The Los Angeles Kings are Stanley Cup champions.
The Kings defeated the New Jersey Devils in six games to claim hockey’s ultimate prize. After two one goal, overtime wins in New Jersey, the Kings then dismantled the Devils 4-0 in Game 3 to take a stranglehold 3-0 series lead. It was a deficit only three teams in NHL history have overcome. Only one team managed to come back in the Finals after falling into such a hole. The Devils fought valiantly, stealing a 3-1 victory in Game 4 and a 2-1 victory in Game 5. New Jersey’s timeless gem, goalie Martin Brodeur, played a world-class game at age 40, driving the series to six games with his outstanding play. In the end, the 3-0 deficit proved to be too much, and the Kings took Game 6 by a 6-1 score…three goals coming off a five minute major to Devil Steve Bernier.
The Kings rode their own hot goaltender in Jonathan Quick, who captured the Conn Smythe trophy as the playoffs’ Most Valuable Player. The Kings went 16-4 in this year’s playoffs, eliminating the top three seeds in the Western Conference with a combined record of 12-2 in the first three rounds. They then outlasted the Devils in six games. It is the Kings’ first title since they joined the National Hockey League for the 1967-68 season.
Aside from 1993, the Kings and their fans have suffered through years of playoff futility. Let’s take a look at the playoff history of the Los Angeles Kings, starting with their inaugural season.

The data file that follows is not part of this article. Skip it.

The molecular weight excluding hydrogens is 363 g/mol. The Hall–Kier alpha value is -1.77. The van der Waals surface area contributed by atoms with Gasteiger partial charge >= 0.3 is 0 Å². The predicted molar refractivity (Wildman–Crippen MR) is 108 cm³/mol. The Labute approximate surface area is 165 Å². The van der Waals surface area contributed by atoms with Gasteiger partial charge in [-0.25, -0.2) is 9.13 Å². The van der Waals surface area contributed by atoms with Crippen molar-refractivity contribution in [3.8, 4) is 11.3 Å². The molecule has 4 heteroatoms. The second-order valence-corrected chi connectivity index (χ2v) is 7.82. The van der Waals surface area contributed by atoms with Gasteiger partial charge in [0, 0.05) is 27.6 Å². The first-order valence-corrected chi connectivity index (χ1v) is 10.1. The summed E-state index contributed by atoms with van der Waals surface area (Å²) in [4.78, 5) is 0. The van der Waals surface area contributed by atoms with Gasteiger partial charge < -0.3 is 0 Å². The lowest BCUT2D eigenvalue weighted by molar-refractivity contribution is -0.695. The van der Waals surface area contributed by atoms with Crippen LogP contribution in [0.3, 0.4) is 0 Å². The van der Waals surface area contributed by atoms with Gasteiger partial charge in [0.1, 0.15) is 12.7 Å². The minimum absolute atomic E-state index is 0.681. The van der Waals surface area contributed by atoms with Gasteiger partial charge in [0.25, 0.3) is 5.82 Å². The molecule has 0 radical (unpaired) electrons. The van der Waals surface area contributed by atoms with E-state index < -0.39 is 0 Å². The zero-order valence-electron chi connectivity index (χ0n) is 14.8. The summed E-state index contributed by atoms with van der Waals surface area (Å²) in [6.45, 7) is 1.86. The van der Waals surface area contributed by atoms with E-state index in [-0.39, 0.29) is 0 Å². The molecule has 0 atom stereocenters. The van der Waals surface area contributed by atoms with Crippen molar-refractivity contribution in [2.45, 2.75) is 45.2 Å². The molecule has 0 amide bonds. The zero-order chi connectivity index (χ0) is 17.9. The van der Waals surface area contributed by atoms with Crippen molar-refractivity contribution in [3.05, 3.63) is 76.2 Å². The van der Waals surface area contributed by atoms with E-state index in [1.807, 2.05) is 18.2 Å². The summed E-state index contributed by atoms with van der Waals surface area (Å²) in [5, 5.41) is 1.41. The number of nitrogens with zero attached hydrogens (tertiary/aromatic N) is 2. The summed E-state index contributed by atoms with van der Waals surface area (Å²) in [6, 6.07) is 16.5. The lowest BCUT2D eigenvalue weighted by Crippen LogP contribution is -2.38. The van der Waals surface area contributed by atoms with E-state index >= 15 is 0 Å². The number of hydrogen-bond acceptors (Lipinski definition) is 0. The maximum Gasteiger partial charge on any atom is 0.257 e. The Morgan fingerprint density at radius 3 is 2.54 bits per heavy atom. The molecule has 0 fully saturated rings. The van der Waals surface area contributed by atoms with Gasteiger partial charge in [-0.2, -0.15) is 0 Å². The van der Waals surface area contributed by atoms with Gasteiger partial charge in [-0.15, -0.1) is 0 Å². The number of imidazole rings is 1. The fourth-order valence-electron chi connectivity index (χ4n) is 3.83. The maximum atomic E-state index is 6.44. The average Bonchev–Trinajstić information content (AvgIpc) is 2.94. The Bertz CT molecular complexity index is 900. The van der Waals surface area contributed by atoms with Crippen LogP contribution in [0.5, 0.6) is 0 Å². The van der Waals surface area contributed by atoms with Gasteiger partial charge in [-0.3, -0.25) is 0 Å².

In 1968, L.A. was the only one of the six original expansion teams to have a winning record at home. They finished one point behind the Philadelphia Flyers (the six expansion teams were all put into a new division to ensure participation in the playoffs). Despite their early success, the Kings were bounced from the postseason by their expansion counterparts, the Minnesota North Stars. In 1969, the Kings won their first ever playoff series, eliminating the Oakland Seals in seven games, before bowing out to the St. Louis Blues in five games.
This started a string of futility in Los Angeles, as the Kings would miss the playoffs from 1970 to 1973. They made their return in 1974, this time losing in the first round to the Chicago Blackhawks, and also falling in the first round in 1975 to the Toronto Maple Leafs. This was a team that seemed destined to be classed among the NHL’s afterthoughts, as their role seemed to be a first round tuneup for the NHL’s more prominent teams.
The 1976 and 1977 postseasons were mirror images of each other for the Kings, as they would defeat the Calgary Flames in the first round of each of these years, yet fall to the Boston Bruins in the second round. From 1978 to 1981, the Kings failed to advance out of the first round, losing to the New York Rangers twice (1979 and 1981), the Maple Leafs (1978), and the New York Islanders (1980).
In 1982, the Kings finally made it to the second round, defeating the Edmonton Oilers. It was this series that the Kings manufactured one of the greatest comebacks in NHL playoff history. In Game 3 of this series, the Kings fell behind the Oilers 5-0 after two periods. The Kings would score five times in the third, the last coming with only five seconds left in the period. The Kings would win it in overtime on a goal by Daryl Evans. However, after winning the first round showdown with the Oilers, the Kings would bow out in five games to the Vancouver Canucks.